Additionally, the Fox News article reported that some federal employees have made several cries against the “First Couple’s” White House events because the “people’s house” was closed to the public, yet high-profile celebrities were invited to attend the concert.

Outcries also targeted the White House’s suspension of public tours to cut back on security spending, yet its doors still opened for an event that surely required a paid Secret Service security staff, according to Fox News:

Republican lawmakers ripped the administration for its decision to cancel White House tours, which affected school groups and others who had made spring plans to visit.

Jon Hart, a Republican spokesman for Sen. Tom Coburn (R-Okla.), was one of these critics.

Although he did not specifically comment on the concert, he did bash the Obamas for discontinuing the tours, the Washington Post reported:

They can tour the country on the taxpayer’s dime but can’t allow taxpayers to tour the White House?  Seriously?

Contrarily, First Lady Michelle Obama hosted “The History of Memphis Soul,” an interactive, educational event for 120 middle and high schoolers across the country on April 9.

The workshop encouraged budding musicians and featured music industry legends such as Sam Moore, Mavis Staples, Justin Timberlake, Charlie Musselwhite and Ben Harper.

According to the CBS article, the First Lady offered words of support and advice to the students:

At the workshop, Mrs. Obama also tried to encourage the students, including some aspiring musicians, by noting that it took years of perfecting their talent for the artists perched on stools in front of them to get where they are.

Not to mention the Obamas invited the public to their recent Easter Egg Roll event on April 1.

While most people criticized these White House events, some did praise the Obamas for their efforts to promote education.

One Fox News reader by the name “xybann” wrote:

I am SO impressed that the first lady is going to talk to bunch of students about the history of Memphis Soul.  That is so important for young, eager minds to hear about from the most influential woman in America!

[WC: 776]

Washington, D.C. recognized as capital of contemporary art

Multiverse, a light sculpture by Leo Villareal featuring over 21,000 custom-programmed LED nodes, located between the National Gallery of Art's East and West Buildings, on the National Mall in Washington, D.C. (Photo credit: Wikipedia) As seen on Forbes.

Multiverse, a light sculpture by Leo Villareal (Photo credit: Wikipedia)

Over the past decade the art community in D.C. has worked hard to build its own artist reputation. This week Forbes declared D.C. as the capital of contemporary art.

Forbes recognized the ConnerSmith Gallery as a driving force that pushed the local art community into success. ConnerSmith Gallery views contemporary art as a “primary business objective” for the local community.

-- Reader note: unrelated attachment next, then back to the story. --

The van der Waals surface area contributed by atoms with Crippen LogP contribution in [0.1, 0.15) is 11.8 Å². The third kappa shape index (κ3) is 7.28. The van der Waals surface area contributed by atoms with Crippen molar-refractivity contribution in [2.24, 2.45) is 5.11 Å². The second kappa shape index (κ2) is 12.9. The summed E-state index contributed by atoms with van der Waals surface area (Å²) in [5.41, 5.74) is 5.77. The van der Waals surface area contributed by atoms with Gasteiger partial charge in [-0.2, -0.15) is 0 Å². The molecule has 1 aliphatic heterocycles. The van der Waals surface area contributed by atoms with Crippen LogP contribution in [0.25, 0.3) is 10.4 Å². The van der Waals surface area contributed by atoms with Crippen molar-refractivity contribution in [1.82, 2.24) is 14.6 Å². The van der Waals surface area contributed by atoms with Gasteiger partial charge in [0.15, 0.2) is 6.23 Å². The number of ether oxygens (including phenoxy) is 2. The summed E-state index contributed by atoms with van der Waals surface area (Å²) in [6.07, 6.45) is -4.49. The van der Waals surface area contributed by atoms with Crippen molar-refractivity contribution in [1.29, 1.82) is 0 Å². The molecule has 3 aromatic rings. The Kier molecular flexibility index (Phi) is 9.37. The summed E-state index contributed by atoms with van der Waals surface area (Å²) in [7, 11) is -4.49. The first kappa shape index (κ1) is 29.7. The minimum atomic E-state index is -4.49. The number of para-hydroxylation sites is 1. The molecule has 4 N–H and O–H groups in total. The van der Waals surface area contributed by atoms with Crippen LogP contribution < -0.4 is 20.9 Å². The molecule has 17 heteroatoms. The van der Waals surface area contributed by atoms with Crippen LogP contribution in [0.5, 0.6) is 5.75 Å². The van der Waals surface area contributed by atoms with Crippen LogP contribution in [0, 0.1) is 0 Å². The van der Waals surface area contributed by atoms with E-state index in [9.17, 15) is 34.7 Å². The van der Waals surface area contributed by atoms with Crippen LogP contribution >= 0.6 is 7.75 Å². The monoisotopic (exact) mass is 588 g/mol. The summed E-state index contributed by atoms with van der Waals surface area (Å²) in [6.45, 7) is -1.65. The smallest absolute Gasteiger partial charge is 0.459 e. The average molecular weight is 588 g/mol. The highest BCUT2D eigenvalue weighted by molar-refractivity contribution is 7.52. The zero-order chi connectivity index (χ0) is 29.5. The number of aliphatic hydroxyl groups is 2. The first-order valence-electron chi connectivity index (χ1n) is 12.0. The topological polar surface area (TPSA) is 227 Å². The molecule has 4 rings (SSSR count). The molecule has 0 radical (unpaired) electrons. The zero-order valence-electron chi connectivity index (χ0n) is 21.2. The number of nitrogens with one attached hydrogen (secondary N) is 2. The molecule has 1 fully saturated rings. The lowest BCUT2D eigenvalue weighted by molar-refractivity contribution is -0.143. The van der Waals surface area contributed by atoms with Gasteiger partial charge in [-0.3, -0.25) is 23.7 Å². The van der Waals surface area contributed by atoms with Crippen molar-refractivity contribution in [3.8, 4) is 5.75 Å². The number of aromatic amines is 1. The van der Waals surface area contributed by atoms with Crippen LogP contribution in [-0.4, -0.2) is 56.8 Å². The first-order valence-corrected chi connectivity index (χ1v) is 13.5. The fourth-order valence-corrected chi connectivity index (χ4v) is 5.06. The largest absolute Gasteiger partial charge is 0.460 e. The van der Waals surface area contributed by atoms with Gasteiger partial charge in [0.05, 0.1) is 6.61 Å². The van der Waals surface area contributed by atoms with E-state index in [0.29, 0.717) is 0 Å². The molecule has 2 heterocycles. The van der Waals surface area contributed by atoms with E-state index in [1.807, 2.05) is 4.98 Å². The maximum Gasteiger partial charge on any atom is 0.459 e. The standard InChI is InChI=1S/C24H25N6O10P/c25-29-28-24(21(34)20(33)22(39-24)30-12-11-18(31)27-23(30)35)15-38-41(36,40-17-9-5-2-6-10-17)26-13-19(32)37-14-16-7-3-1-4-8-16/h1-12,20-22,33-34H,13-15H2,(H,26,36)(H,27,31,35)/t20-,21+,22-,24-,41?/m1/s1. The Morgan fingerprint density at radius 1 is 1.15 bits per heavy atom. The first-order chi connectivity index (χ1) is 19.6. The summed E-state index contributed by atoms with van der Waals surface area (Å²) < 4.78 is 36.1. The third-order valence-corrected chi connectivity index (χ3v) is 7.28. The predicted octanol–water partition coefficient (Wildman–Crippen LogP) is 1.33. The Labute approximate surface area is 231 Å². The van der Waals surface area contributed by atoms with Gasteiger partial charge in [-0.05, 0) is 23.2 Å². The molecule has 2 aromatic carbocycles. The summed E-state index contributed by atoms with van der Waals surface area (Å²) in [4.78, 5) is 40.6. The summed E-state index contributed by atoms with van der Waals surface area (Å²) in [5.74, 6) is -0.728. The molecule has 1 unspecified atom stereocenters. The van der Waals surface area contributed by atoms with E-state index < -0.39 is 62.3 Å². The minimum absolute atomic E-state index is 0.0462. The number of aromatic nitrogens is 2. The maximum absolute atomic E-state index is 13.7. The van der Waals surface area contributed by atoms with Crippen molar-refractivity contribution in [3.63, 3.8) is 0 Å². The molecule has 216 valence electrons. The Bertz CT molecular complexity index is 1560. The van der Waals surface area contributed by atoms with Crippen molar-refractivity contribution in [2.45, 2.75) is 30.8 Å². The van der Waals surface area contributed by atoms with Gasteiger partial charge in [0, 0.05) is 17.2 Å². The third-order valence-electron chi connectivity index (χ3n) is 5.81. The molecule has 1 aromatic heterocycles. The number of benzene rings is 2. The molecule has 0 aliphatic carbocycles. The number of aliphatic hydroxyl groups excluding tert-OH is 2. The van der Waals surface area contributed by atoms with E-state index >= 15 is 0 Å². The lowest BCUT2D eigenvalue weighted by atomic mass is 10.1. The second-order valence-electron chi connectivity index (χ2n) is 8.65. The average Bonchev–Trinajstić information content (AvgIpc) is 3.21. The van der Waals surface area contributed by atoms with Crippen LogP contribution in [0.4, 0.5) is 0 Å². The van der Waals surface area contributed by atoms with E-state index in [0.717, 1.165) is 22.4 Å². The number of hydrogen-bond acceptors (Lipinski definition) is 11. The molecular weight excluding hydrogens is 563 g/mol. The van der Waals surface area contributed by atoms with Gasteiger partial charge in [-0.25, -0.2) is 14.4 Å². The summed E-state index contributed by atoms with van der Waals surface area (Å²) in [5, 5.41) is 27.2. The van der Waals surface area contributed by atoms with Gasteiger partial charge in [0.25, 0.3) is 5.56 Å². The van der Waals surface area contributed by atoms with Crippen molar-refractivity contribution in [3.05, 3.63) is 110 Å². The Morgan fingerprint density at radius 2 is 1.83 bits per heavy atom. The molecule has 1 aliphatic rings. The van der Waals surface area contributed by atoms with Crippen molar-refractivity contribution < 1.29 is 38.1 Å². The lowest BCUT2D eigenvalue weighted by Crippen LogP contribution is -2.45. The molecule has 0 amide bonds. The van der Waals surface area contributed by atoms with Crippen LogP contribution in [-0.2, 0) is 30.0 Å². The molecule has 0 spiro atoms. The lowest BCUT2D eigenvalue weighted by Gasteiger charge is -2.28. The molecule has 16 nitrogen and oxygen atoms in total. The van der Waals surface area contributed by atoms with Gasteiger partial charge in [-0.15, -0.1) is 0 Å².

The gallery is owned by Leigh Conner and Jamie Smith. Click here for the full version of a Forbes interview with the art gallery owners as they discuss their business’ growth strategy and their vision for the local art community.

Yo-Yo Ma plans to save the arts

Classical musician Yo-Yo Ma delivered the Nancy Hank Lecture on Art and Public Policy at the Kennedy Center on Monday night.

Yo-Yo Ma is self described as a “venture culturalist” and made a performance out of his speech, entitled “Art for Life’s Sake,” WRTI Classic and Jazz radio reported.

Ma focused on the ideas of diversity and education, and made the claim that societies are powered by politics, economics and culture. He said that art is essential to the strength of culture and that art equips students with four necessary skills for life in the 21st century; collaboration, flexibility, imagination and innovation.

His lecture lasted an hour and a half on Monday night.

Read the full story here.

Music Man concerned about community

Photo courtesy of the Washington Post.

Photo courtesy of the Washington Post.

By Lanie Rivera
Editor

Our increasingly technology-obsessed society seems to encourage individualistic tendencies — we often prefer to surf Facebook or Twitter while on our morning bus commute rather than converse with the man sitting next to us.

We could all use a little glue to pull us back together.

And that is George Whitlow’s plight.

Dubbed as D.C.’s “music man,” Whitlow can be heard from blocks away as he rides his “boombox bike” through the busy District streets near Howard University. He plays signature anthems, such as Chuck Brown’s “Bustin’ Loose” or Kool & the Gang’s “Too Hot,” to encourage bonding through song, dance and laughter in the community.

An article on the Washington Post described Whitlow’s reasoning behind his mobile music machine:

His goal is to get hyper-scheduled, ambitious, uptight D.C. to get loose and listen to music — together.

Whitlow will persistently fight our “anti-social” culture, as he calls it, one day and one ride at a time.

Read the full story on the Washington Post here.